The Chartreuse of Parma

By Stendhal; Edmund Gosse | Go to book overview

describe it, their flavour. She told herself that Napoleon, in his desire to win the affections of the Italian people, would certainly take Fabrizio for his aide-de-camp!” He’s lost to me!” she exclaimed, weeping. “I shall never see him again! He will write to me, but what can I be to him ten years hence?”

While she was in this frame of mind she made a trip to Milan, in the hope of obtaining more direct news of Napoleon, and possibly further news of Fabrizio. Though she did not admit it, her eager soul was growing very weary of the monotony of her country life. “I do not live there,” said she to herself. “I only keep myself from dying.” She shuddered at the thought of the powdered heads she must behold every day—her brother, her nephew Ascanio, and their serving-men; what would her trips on the lake be without Fabrizio? The affection that bound her to the marchesa was her only consolation. But for some time past her intimacy with Fabrizio’s mother, who was older than herself, and had no future outlook, had brought her less satisfaction.

Such was the Countess Pietranera’s peculiar position. Now that Fabrizio was gone, she expected but little future happiness, and she hungered for consolation and for novelty. When she reached Milan she developed a passionate fondness for the opera then in fashion. She shut herself up alone for long hours at a stretch in her old friend’s, General Scotti’s, box at the Scala. The men whose acquaintance she sought, in the hope of obtaining news of Napoleon and his army, struck her as coarse and vulgar. When she came home at night she would extemporize on her piano till three o’clock in the morning. One evening she went to the Scala, and was sitting in a box belonging to one of her lady friends, whither she had gone to try and gather news from France. The Minister of Parma, Count Mosca, was presented to her. He was an agreeable man, who spoke of France and of Napoleon in a manner which made her heart thrill afresh with hope and fear. The following day she returned to the same box. The clever statesman returned also, and during the whole of the performance she talked to him, and found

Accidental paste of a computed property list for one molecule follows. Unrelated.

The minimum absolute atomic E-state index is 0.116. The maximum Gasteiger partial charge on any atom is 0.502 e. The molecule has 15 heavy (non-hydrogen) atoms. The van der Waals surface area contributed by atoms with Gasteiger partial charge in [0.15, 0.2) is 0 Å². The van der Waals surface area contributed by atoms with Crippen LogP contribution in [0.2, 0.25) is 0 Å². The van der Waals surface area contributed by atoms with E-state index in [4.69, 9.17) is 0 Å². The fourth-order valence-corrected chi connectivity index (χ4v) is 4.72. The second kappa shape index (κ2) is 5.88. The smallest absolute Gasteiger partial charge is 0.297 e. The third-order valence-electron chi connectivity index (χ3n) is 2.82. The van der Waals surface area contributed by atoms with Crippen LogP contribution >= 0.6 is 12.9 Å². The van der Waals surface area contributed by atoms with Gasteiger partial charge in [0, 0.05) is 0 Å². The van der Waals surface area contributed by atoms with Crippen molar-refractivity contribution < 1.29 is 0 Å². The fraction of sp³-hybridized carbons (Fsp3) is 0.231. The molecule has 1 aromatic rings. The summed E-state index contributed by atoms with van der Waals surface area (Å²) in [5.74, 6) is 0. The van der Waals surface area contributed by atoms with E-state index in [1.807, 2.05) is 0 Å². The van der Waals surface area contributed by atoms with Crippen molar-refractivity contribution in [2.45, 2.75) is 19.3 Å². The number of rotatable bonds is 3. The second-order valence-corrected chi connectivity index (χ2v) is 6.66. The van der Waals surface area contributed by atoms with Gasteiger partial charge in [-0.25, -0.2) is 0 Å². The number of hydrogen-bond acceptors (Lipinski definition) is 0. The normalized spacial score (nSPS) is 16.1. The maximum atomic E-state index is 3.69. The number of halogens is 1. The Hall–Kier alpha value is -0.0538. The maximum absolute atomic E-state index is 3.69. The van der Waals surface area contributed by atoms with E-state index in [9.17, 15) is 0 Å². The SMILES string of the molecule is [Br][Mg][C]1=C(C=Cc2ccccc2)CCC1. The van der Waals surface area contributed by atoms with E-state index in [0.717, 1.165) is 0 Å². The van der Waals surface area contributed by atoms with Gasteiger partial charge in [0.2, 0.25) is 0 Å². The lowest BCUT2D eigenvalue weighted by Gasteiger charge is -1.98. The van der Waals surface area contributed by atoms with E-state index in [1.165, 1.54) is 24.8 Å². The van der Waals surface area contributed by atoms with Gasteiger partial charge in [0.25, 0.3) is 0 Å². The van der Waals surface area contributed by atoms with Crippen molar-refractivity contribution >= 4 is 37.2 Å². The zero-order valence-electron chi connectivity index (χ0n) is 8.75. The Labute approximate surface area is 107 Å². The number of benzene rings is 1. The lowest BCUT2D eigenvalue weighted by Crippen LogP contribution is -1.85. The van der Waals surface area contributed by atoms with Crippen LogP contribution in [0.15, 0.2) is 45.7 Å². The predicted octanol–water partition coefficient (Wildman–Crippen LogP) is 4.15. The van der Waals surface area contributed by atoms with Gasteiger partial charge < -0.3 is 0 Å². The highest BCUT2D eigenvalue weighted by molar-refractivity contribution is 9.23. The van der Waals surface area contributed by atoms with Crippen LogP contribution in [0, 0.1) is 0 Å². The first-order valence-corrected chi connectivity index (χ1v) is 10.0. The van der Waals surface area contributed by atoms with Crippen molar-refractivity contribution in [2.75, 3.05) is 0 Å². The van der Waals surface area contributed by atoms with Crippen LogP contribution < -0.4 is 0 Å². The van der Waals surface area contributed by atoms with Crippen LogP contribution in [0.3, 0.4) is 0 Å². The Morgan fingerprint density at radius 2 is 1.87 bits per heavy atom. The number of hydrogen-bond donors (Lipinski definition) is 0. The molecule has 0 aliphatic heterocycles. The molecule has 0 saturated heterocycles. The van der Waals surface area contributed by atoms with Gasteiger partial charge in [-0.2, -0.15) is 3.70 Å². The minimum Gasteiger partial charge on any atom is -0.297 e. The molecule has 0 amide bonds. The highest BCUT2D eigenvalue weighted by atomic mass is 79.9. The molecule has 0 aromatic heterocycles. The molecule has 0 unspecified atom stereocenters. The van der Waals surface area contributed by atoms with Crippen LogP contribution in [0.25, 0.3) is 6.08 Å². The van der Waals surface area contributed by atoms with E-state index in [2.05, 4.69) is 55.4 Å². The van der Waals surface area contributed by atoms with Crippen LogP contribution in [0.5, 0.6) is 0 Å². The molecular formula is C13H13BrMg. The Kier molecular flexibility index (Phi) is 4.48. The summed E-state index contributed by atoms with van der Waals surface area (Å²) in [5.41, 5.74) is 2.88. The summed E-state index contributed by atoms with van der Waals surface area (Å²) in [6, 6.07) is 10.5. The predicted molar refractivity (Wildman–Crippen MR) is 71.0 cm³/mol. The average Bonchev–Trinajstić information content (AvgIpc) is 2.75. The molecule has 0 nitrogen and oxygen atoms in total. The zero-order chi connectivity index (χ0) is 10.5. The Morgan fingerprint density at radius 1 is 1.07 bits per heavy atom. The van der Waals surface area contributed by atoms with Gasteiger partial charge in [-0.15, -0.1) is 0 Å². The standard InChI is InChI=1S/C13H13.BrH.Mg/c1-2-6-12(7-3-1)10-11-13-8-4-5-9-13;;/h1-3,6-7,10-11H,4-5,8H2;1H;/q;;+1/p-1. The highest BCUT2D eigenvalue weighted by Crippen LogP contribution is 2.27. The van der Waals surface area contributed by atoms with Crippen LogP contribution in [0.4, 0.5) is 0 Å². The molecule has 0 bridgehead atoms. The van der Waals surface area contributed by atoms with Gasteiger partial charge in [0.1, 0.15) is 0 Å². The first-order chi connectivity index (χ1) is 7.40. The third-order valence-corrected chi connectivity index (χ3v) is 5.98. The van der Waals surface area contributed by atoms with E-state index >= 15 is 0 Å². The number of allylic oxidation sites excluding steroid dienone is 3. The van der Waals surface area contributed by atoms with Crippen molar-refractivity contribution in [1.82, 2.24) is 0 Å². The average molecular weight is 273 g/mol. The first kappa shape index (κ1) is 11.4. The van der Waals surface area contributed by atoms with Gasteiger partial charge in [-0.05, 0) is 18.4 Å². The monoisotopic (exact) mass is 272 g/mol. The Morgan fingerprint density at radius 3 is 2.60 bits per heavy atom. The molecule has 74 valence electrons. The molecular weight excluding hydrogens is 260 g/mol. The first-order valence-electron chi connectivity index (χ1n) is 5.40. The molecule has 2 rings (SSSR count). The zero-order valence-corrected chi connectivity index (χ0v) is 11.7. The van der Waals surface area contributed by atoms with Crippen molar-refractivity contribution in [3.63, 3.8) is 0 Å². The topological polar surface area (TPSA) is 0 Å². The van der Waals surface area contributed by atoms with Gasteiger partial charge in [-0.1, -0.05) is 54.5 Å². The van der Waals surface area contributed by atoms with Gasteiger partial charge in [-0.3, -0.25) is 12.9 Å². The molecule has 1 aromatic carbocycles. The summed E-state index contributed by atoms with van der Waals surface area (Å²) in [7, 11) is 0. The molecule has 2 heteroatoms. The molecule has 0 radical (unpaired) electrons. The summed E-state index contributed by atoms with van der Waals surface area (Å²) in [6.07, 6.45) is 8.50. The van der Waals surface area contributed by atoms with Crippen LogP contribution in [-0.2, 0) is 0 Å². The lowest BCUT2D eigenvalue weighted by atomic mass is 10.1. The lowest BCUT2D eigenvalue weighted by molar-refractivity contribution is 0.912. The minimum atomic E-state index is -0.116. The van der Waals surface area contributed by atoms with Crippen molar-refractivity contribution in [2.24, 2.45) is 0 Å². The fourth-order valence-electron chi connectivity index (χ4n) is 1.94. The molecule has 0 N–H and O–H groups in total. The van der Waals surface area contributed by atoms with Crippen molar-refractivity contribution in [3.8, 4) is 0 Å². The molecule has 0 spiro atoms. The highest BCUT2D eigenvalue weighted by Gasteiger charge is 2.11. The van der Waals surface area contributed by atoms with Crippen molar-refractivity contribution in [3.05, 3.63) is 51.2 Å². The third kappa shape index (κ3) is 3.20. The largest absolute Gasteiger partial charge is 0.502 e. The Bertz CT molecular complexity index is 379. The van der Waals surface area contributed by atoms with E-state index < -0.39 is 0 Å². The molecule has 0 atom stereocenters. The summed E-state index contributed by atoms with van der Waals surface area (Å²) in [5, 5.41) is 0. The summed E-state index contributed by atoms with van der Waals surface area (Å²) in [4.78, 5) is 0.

-97-

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The Chartreuse of Parma
Table of contents

Table of contents

  • Title Page i
  • De Stendhal and la Chartreuse v
  • Life of Stendhal xxiii
  • Author’s Introduction xxv
  • Contents xxix
  • The Chartreuse of Parma xxxi
  • Chapter I - Milan in 1796 1
  • Chapter II 15
  • Chapter III 36
  • Chapter IV 53
  • Chapter V 73
  • Chapter VI 96
  • Chapter VII 136
  • Chapter VIII 155
  • Chapter IX 171
  • Chapter X 181
  • Chapter XI 189
  • Chapter XII 213
  • Chapter XIII 227
  • Chapter XIV 253
  • Chapter XV 274
  • Chapter XVI 291
  • Chapter XVII 308
  • Chapter XVIII 323
  • Chapter XIX 343
  • Chapter XX 360
  • Chapter XXI 385
  • Chapter XXII 406
  • Chapter XXIII 424
  • Chapter XXIV 446
  • Chapter XXV 466
  • Chapter XXVI 486
  • Chapter XXVII 503
  • Chapter XXVIII 518
  • The Portraits of Stendhal *
  • The Portraits of Stendhal 539
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